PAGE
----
If you’ve been more tired than normal, maybe have a nagging headache, wake up at night with leg cramps, feel a little dizzy – there’s a good chance you are dehydrated. There are some things you can do prior to outdoor physical activity, to try and prevent dehydration:

  • Drink 2, 8 oz. glasses of water first thing when you wake up!
  • Try to drink 2 to 3 more glasses of water prior to playing.
  • Sports drinks help replace lost electrolytes like sodium and potassium (the cause of those pesky muscle cramps). If you don’t like the drinks, there are edible goodies for electrolyte replacement.
  • Eat fruits and vegetables – they are not only rich in nutrients, but they also have a high water content. Oranges are great to grab and eat on your way to the courts!
  • Know common signs of heat exhaustion:
    • *Dizzy, light headed
    • *Flushed skin
    • *Headache
    • *Weakness
    • *Nausea
    • *Confusion

These symptoms are early signs of heat exhaustion. Stop and get off the court immediately! Cool down, hydrate and rest, and you have an excellent chance of recovering in 15 to 20 minutes (NOOOO, that does NOT mean you’ll be ready to get back on the pickleball court!!). If you do not address the issue quickly, you can easily end up with heat stroke, at which point you will require medical intervention.

To assist a person experiencing heat exhaustion:

  • ++Apply ice to neck and groin – the carotid and femoral arteries are the
    • largest arteries and move the most blood.
      • By icing in these areas, you will help cool down the blood as it circulates through the body.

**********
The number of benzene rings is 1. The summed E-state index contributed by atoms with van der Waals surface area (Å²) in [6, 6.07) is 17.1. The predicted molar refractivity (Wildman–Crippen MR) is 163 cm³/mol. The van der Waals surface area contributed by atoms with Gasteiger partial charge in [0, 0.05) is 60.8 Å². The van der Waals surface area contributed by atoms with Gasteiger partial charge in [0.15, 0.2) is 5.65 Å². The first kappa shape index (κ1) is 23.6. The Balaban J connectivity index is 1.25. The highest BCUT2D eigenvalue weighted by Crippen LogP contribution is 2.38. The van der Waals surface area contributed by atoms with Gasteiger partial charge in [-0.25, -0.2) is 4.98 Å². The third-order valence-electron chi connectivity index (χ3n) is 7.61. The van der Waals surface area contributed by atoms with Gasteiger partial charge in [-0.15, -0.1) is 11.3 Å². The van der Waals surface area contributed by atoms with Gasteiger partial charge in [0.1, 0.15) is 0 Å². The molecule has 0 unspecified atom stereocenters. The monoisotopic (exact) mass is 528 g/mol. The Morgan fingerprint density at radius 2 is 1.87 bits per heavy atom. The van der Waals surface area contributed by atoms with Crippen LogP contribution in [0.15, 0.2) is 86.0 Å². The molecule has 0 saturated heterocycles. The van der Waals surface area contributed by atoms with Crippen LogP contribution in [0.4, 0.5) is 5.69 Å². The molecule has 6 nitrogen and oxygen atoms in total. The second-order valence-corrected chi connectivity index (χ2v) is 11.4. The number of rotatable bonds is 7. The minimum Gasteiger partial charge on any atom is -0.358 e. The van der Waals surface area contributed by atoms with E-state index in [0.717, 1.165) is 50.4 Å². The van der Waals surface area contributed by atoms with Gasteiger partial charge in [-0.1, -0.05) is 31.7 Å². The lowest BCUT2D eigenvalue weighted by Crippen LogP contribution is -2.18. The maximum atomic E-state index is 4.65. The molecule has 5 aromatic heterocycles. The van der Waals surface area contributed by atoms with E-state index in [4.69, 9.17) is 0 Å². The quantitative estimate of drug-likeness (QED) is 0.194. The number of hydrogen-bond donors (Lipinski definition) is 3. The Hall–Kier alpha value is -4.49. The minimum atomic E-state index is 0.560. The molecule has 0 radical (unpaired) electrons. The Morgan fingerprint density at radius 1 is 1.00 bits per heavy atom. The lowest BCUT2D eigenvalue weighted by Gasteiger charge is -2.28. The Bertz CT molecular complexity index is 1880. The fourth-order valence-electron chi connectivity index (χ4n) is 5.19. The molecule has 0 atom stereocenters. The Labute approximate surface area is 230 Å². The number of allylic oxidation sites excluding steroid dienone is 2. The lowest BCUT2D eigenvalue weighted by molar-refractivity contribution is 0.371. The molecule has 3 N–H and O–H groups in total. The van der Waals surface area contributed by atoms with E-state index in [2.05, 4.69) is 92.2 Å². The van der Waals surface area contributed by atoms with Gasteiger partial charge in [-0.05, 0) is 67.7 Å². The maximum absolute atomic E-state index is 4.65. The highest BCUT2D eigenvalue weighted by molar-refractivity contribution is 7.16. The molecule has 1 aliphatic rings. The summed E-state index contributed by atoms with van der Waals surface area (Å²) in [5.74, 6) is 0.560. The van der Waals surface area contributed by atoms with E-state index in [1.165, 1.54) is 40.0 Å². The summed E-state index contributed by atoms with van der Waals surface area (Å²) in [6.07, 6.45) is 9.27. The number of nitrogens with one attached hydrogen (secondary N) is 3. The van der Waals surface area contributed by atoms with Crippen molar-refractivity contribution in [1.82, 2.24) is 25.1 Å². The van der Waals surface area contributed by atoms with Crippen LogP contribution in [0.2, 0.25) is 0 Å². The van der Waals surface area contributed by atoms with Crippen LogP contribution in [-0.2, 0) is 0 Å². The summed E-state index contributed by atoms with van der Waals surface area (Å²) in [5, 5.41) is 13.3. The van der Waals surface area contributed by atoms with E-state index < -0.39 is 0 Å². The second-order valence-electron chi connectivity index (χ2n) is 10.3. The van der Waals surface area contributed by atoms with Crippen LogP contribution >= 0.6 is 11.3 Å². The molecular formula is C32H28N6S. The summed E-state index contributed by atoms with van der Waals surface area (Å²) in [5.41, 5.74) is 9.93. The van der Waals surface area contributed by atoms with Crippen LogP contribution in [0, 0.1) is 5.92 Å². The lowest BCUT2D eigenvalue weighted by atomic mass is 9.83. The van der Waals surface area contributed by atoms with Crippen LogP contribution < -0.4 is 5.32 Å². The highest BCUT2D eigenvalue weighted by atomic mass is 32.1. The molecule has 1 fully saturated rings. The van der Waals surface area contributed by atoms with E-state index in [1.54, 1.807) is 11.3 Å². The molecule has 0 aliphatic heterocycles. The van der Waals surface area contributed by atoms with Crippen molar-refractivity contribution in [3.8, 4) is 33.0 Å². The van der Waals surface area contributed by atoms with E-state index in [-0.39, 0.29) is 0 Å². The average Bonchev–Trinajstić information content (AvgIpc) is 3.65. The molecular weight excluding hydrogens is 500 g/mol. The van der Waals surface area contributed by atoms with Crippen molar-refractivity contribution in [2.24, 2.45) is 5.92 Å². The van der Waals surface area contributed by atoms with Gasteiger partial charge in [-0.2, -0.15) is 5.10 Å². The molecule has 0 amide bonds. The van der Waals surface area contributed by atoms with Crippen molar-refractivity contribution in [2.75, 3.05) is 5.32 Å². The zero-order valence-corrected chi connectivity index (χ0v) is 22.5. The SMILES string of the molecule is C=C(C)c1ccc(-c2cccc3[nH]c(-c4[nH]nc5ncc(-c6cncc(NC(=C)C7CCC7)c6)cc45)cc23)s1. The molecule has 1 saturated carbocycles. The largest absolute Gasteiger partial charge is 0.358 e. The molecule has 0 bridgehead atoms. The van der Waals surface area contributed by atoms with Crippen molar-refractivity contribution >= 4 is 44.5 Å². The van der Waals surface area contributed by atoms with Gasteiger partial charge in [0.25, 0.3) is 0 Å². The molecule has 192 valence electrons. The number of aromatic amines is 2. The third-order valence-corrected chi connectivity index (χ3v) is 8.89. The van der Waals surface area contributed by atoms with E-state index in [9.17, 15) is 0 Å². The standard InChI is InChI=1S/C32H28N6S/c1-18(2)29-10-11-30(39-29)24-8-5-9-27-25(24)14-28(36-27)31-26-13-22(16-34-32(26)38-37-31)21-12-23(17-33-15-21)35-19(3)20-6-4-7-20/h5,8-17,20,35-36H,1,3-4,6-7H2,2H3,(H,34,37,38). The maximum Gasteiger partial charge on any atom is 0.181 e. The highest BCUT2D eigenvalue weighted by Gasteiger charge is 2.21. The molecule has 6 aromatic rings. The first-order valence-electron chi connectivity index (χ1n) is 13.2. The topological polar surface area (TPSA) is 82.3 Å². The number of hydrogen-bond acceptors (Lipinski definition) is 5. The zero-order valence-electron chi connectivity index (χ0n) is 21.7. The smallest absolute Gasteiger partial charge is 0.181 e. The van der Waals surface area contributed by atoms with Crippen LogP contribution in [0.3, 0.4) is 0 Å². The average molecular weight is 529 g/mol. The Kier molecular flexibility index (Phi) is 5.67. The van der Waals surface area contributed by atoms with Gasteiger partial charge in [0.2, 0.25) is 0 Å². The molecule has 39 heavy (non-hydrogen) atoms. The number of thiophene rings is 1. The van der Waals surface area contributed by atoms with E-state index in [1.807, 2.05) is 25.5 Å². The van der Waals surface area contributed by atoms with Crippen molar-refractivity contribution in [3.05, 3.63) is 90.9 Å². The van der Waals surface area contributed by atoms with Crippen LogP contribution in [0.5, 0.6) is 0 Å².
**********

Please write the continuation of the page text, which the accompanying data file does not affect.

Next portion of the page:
• ++Encourage them to drink fluids, even if they feel nauseous. Fluid replacement is essential!
    • ++If possible, move them to a cool area.
      • At the Rymer Pickleball Complex, the bathrooms are air conditioned. Take them there, where their body will have a chance to cool down.

Most people suffering from heat exhaustion should feel somewhat better within 10 to 15 minutes – not ready for Pickleball – but able to walk to a car. It is always a good idea to discourage driving after a heat related incident.


On a daily basis, know how much fluid your body needs. A basic equation for finding out how much fluid you should be drinking is to divide your body weight by 2, and drink that much water! For example, a 150 lb.person would need 150/2 = 75 ounces of water per day, which is about nine, 8 oz. cups!

What does water do for your body?

“Between about 55% to 78% of your body is made of water. Newborn babies are about 78% water, a year-old baby is 65%, adult men are about 60% and adult women are about 55%. Your brain is made up of 73% water, and so is your heart. Your bones are 31% water, muscles and kidneys are 79% and your skin is 64%. A whopping 83% of water makes up your lungs.

Water helps:

  • Aid digestion and get rid of waste.
  • Work your joints. Water lubricates them.
  • Make saliva (which you need to eat).
  • Balance your body’s chemicals. Your brain needs it to create hormones and neurotransmitters.
  • Deliver oxygen all over your body.
  • Cushion your bones.
  • Regulate your body temperature.
  • Act as a shock absorber for your brain and your spinal cord.

Water is important to your body, especially in warm weather. It keeps your body from overheating. When you exercise, your muscles generate heat. To keep from burning up, your body needs to get rid of that heat. The main way the body discards heat in warm weather is through sweat. As sweat evaporates, it cools the tissues beneath. Lots of sweating reduces the body’s water level, and this loss of fluid affects normal bodily functions.” From the Cleveland Clinic


Submitted by Deb Chiarello, VP SJPA